Timeless Tips for Students: New Normal Edition

FJ Deguilmo

October 28, 2020

I can still remember my first day in college. Unlike most freshies who were in a rush on their first day, I was totally relaxed because my first class was in the afternoon. So I calmly entered the campus after grabbing some lunch. 

As I scanned my schedule to see where my first class was, I saw that three of my subjects were located in a room called “TBA.” But when I asked around for the location of the room, no one gave me a clear answer. Some even said that there was no such place as TBA in the building. 

Long story short, I ended up being the last one to get to class on our first day. That could have been prevented if I had asked for tips from the seniors in our boarding house the night before.

Today, campus life has changed drastically as the educational system shifted to a new approach.

Gone are the days of getting lost finding your classroom or trying to sneak in because you’re late for class. Students today are faced with challenges that previous generations of students never experienced before.

How, then, can you navigate this new landscape of education? Below are five timeless tips that can help you succeed in your acads as you face this new normal.

Principle #1: Discipline pays off.

School doesn’t just teach us how to read, write, or solve math problems. It’s where we are trained to be disciplined and responsible.

Come to think of it, we spend the first 20 or so years of our existence in school, which are the formative years of our lives. When we get on with our lives, we don’t just bring with us the lessons taught in class, but the life principles we learned and the discipline we developed.

Developing self-discipline has no shortcuts. Some tasks can be accomplished well with “diskarte,” but most tasks require discipline. Not all hard work will get global recognition, but it definitely has its rewards—for you and the people around you.

Create a routine that suits your personal values. Set a time when you should wake up, eat, do schoolwork, take breaks, clean the house, socialize, and rest. One best practice that can help you create a routine is to talk it over with a personal mentor or with someone you trust.

Principle #2: Character stands out.

 “Ability may get you to the top, but it takes character to keep you there.”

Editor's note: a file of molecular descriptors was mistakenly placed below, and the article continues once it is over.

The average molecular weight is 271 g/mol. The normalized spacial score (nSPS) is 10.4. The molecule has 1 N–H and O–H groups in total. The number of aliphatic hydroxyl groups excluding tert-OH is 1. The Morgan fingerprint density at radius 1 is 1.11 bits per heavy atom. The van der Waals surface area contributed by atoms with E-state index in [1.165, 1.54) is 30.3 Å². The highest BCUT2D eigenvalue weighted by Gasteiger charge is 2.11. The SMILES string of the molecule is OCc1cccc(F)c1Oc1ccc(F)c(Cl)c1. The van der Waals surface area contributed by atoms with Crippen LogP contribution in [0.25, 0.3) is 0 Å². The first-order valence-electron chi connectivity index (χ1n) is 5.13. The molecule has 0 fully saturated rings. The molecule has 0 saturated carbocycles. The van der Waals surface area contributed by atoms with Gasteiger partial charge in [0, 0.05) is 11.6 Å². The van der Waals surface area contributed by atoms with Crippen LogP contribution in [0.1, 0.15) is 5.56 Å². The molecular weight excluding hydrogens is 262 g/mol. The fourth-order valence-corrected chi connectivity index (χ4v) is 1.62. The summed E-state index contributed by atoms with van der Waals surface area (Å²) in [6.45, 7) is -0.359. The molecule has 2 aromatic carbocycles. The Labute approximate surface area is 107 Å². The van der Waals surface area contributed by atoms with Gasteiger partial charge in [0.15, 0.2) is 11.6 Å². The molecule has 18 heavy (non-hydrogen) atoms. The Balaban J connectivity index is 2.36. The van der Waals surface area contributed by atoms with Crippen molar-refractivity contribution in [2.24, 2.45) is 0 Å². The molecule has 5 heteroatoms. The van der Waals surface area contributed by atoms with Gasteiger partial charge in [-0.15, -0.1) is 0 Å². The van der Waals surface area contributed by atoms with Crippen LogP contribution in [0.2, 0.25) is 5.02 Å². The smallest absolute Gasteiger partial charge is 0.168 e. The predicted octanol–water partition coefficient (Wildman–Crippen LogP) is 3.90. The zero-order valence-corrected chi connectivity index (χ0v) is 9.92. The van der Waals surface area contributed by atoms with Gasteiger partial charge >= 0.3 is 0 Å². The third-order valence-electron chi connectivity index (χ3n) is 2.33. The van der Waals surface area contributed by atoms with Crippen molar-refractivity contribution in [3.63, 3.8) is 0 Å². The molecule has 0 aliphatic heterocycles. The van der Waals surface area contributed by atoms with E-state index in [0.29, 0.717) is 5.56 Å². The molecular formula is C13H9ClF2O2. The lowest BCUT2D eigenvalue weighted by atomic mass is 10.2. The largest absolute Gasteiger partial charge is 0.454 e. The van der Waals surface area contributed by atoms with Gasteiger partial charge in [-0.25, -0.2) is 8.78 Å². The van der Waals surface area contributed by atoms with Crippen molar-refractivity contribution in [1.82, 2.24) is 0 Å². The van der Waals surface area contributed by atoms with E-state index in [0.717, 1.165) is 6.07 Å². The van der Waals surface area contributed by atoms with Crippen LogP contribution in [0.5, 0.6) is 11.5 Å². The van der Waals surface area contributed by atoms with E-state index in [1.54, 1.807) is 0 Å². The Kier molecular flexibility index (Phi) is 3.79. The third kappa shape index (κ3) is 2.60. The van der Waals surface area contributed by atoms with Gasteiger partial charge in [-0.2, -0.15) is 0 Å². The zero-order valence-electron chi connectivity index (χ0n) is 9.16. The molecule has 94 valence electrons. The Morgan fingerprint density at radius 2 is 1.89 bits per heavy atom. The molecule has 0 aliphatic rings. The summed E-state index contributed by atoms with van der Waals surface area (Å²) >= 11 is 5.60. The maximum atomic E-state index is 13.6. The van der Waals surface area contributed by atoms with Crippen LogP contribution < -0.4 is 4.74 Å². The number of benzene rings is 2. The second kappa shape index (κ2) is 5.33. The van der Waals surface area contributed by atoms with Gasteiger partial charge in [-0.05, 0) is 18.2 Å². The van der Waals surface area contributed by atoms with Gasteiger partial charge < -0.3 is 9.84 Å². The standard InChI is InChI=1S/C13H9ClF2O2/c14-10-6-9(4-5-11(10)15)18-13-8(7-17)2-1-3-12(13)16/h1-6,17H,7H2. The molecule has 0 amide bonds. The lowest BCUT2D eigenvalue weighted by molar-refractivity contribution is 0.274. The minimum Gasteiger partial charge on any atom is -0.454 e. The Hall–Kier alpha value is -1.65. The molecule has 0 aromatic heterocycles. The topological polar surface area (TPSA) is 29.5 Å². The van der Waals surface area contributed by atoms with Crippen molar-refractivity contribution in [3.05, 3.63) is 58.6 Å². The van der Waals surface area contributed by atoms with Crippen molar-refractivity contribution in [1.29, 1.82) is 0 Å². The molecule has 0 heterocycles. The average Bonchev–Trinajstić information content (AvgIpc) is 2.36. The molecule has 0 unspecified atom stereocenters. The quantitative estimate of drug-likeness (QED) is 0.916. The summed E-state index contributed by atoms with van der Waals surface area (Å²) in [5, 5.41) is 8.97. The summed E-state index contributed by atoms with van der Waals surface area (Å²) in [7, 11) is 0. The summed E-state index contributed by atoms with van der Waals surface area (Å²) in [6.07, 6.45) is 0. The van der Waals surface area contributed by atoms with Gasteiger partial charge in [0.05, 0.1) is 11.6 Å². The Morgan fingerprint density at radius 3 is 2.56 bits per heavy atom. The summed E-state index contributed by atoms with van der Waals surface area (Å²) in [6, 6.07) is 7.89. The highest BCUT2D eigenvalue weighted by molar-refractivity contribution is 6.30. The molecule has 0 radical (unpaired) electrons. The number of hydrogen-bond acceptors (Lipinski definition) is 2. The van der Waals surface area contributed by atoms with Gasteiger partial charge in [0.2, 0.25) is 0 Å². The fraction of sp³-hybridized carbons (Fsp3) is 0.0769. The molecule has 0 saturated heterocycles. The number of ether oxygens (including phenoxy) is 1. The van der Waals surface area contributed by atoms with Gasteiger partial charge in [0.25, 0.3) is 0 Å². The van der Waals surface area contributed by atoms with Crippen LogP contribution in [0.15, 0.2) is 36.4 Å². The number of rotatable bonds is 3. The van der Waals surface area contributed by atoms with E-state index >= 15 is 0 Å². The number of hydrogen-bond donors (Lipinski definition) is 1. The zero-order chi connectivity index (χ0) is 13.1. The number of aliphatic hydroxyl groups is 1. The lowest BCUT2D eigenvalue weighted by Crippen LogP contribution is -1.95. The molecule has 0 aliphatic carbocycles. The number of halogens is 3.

— John Wooden

In my previous work, I had a conversation with our human resource officer who happened to be my interviewer when I was applying for the job. He shared to me that after my interview, they had a debate about hiring me because somebody thought I couldn’t be trusted.

What I realized is that companies don’t just hire people with great academic credentials, but individuals with proven character.

It’s interesting that we use the term “character development” instead of “character learning.” This is because while character can be “learned” by watching videos or reading books, character is only developed through actual experience.

The starting point of developing character is by taking a posture of humility. Being humble, counting others better than yourself (even if you think that you actually are), and remaining open to different views create a space where you can learn and unlearn things that will set you up for success in life.

Principle #3: Teamwork works.

It’s true that there are times when it seems like it’s better to do things alone in order to get things done faster. But working with others can also be beneficial even when it’s difficult to do.

For one, you can only discover and develop your leadership style when you’re working with a team. You’ll also learn how to communicate with people, manage roles and responsibilities, correct and confront people, and keep the unity until the work is done.

Teams may not be perfect because they’re composed of imperfect people, but teams can achieve more because they’re composed of people. Eventually, you might even discover that you’ve learned more from working with others than from the project itself. 

Believe it or not, your most memorable experience in school will always involve people. It’s not just about the outputs in class, but about the relationships that will be built along the way.

It’s a season where you’ll know the people who will stick with you through different seasons. In the same way, it’s when you will learn to become the kind of person who’s willing to go out your way just to help others.

Principle #4: Learning never stops.

All of us are enrolled in a school called “life.” Being a student is just one chapter of it.

Even if you graduate from college, learning will never stop. Eventually, you will have to study to be a young professional, or learn to be a parent.

In the grand scheme of things, we will always be like freshmen who are entering into a new campus. So, more than just studying the lessons in class, become a student of life.

Learn from your experiences and from the unique experiences of others. Learn valuable lessons and time-tested principles that will help you succeed.

Build life-long friendships with people who can help, inspire, and motivate you. Be the kind of friend who will help others succeed in life. 

Lastly, apply wisdom in everything that you do. Remember that this season is a preparation for the next seasons of your life. Make the most of it, enjoy the process of learning, and build fond memories while you’re still a student.

 

 

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The Author

FJ Deguilmo

FJ is a campus missionary from Imus. He got his first name (Ferum James) from the scientific name for Iron. He once thought of being a comedy writer, but he decided to take life more seriously.

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